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Joe David Brown
August 18, 1958
Unlike most from the Lone-Star State, this one is true: the lurid story of Cut 'N Shoot and its attractive son, Roy Harris, who next week fights for the world's heavyweight championship
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August 18, 1958

A Tall Texan Tale

Unlike most from the Lone-Star State, this one is true: the lurid story of Cut 'N Shoot and its attractive son, Roy Harris, who next week fights for the world's heavyweight championship

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Matches were held in the Harris front yard almost every night. Sometimes, to liven things up, Big Henry would bring home toughs and drunks from nearby honky-tonks and put them in the ring against his boys. "We fought all kinds of drunks," Tobe recalls.

Cut 'N Shoot received its first national publicity nine years ago when Tobe and Roy entered the Golden Gloves regional matches at Lufkin. Glen Buffalo, a football coach at Con-roe Junior High School, persuaded them that it would be good publicity to let their hair grow long and enter the ring wearing cut-off overalls. There was no need to persuade them to go barefoot. They preferred to fight that way anyway. Big Henry and Brother Bob grew beards and donned coonskin caps and seconded the boys. Papers all over the country carried stories about the two rubes from Cut 'N Shoot who had never had a store-bought'n haircut and who fought with a John L. Sullivan stance. Tobe and Roy flush even today when the stories are mentioned.

Roy lost only ten of his 83 amateur fights and won the Texas Golden Gloves middleweight championship in 1952 and after that the state light-heavyweight title for three years straight.


Roy confesses he never had any intention of turning pro, and never would have unless he had needed the money to go through Sam Houston State Teachers College where he graduated with a B.S. in agriculture. Even so, his earnings for the first couple of years were slim and never ran over $250 a fight. Tobe, who turned pro first, did even worse—he once collected only $16 for a main-event bout in Houston. Tobe's career as a pro ended after 27 bouts when he was thrown by a horse and suffered a shoulder injury.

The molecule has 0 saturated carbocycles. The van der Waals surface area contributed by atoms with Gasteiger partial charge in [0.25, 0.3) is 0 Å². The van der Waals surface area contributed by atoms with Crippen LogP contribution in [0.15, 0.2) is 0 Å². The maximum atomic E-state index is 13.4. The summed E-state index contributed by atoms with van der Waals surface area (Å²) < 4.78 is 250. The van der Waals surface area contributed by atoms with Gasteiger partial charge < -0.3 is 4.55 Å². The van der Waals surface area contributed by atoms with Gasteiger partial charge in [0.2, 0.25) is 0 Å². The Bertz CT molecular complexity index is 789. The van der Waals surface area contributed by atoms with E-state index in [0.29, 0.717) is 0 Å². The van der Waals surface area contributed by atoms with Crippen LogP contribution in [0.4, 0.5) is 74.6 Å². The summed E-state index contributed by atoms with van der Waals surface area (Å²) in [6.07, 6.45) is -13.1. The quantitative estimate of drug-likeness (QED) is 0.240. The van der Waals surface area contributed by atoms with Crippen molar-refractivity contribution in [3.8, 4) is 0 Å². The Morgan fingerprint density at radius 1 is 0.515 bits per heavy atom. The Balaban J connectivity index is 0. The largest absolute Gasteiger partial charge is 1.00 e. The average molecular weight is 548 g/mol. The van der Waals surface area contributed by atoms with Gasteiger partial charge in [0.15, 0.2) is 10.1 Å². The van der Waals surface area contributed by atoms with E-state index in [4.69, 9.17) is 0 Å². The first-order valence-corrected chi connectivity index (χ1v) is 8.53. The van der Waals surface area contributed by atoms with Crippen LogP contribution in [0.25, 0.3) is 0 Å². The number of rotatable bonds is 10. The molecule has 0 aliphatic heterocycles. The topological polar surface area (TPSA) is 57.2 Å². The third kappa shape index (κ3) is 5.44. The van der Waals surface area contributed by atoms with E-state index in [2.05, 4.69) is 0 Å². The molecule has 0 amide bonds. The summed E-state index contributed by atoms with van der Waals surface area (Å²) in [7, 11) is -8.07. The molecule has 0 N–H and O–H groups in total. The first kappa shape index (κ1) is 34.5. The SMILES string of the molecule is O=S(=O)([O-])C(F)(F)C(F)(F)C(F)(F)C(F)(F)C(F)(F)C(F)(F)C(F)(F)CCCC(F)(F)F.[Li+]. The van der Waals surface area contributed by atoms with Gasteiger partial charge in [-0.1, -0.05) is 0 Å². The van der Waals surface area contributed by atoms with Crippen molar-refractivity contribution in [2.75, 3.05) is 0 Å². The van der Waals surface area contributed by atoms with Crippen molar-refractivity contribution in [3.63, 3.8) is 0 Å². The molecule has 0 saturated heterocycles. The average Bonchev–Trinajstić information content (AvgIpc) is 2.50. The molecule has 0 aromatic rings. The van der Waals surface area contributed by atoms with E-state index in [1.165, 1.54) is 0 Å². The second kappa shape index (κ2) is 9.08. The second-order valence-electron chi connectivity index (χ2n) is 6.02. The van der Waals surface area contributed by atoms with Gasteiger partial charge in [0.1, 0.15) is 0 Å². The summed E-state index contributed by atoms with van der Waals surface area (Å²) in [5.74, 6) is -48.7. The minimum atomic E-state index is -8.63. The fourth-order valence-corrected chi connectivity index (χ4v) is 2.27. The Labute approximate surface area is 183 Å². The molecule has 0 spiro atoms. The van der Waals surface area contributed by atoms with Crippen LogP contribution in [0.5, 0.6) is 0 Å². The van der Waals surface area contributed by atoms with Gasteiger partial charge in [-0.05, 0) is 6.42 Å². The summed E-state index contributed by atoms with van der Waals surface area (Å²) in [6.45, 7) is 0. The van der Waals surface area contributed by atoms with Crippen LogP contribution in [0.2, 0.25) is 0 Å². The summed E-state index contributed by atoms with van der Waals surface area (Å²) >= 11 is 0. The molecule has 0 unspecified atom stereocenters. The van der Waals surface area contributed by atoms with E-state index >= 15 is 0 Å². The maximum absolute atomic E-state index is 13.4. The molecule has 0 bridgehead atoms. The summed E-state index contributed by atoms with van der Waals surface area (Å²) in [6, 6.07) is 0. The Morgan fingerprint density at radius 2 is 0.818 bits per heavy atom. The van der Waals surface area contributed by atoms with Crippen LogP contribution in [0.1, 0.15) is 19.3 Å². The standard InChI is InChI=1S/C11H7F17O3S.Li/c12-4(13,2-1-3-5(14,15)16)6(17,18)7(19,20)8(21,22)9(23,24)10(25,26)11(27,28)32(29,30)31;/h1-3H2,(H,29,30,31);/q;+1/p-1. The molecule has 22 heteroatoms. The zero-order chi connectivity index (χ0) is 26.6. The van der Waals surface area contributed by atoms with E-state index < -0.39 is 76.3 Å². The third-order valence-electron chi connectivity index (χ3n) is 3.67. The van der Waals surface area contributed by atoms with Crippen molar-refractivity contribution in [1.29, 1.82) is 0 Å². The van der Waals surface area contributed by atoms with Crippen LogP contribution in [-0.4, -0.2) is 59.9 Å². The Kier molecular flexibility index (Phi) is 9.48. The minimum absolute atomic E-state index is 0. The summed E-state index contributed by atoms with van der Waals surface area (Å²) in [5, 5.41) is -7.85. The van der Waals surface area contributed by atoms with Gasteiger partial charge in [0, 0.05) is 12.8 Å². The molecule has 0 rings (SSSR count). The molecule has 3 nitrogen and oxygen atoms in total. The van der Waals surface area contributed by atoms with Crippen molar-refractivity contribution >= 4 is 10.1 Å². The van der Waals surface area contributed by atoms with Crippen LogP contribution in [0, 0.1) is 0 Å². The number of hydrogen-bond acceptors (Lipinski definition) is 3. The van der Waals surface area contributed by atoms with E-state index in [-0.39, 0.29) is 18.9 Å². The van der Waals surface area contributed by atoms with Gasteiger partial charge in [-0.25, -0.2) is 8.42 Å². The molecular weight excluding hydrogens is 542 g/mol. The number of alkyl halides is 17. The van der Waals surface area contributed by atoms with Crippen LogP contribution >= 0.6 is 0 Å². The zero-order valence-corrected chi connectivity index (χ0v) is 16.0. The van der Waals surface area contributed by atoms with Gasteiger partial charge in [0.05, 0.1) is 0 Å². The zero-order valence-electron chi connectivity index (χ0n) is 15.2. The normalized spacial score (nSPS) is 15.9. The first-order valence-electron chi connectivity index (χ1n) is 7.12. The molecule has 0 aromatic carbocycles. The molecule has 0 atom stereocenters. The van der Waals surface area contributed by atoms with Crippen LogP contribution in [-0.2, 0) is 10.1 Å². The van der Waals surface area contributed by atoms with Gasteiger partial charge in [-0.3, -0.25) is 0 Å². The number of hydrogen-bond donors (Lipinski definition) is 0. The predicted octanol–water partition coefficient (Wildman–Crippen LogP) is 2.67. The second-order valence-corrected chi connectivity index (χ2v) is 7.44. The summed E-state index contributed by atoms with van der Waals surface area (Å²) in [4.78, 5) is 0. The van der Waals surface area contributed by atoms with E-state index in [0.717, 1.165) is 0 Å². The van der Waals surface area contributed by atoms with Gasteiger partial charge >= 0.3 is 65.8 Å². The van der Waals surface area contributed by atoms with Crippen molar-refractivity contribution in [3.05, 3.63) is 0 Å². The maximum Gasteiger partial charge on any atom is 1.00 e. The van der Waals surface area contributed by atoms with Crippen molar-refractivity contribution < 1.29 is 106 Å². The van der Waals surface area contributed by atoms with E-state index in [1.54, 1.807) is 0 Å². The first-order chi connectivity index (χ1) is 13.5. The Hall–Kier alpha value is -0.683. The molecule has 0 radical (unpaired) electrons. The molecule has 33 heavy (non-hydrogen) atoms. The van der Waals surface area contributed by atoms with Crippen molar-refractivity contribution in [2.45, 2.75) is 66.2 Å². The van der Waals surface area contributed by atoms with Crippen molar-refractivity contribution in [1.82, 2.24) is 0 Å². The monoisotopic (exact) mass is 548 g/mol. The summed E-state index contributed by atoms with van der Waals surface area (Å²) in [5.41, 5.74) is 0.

Despite the fact he always won, Roy looked so awkward in the ring that his first manager, Benny King, a Houston druggist, had trouble lining up fights. Besides, some flashy heavyweights around avoided him. Once, in desperation to get a bout, King offered to allow Harris to fight Buddy Turman, a reigning state heavyweight, behind a barn for a token 50¢ purse.

Things began looking up after boxing's shrewd fat man, Lou Viscusi, proprietor of Lightweight Champion Joe Brown and Former Featherweight Champ Willie Pep, began taking a public interest in Roy's career. After he beat Willie Pastrano, Roy terminated his relationship with King and went into Viscusi's stable. His explanation is simple: "Ah wasn't altogether satisfied with Benny, and Ah thought Lou could do me more good."

Roy leads an exemplary personal life. Nobody has ever heard him curse, he doesn't smoke and has never even tasted beer. He had never even tasted tea until he married. He bought a 1951 Cadillac last year, but it was the nearest thing to an extravagance anyone has ever seen him commit. Dinny McMahon, veteran trainer and Connecticut Boxing Commissioner who has been assisting ring-wise Bill Gore in his training, said, "The only trouble we have is keeping him from working too hard. He takes instructions eagerly and he never says a word back."

He doesn't have a mean streak and has been known to ease up when an opponent is taking heavy punishment. This worries his supporters considerably, particularly since most of his friends feel he doesn't like fighting anyway. Roy doesn't answer this allegation hotly. Instead he smiles and says thoughtfully: "Ah don't dislike it. Fighting has done a lot for me. It helped me go through college and Ah hope one day it will buy me the boys' camp Ah want. Fighting's been good to me really." He chuckled and shook his head slowly. "It's a funny business, though, isn't it—hitting people in the head."

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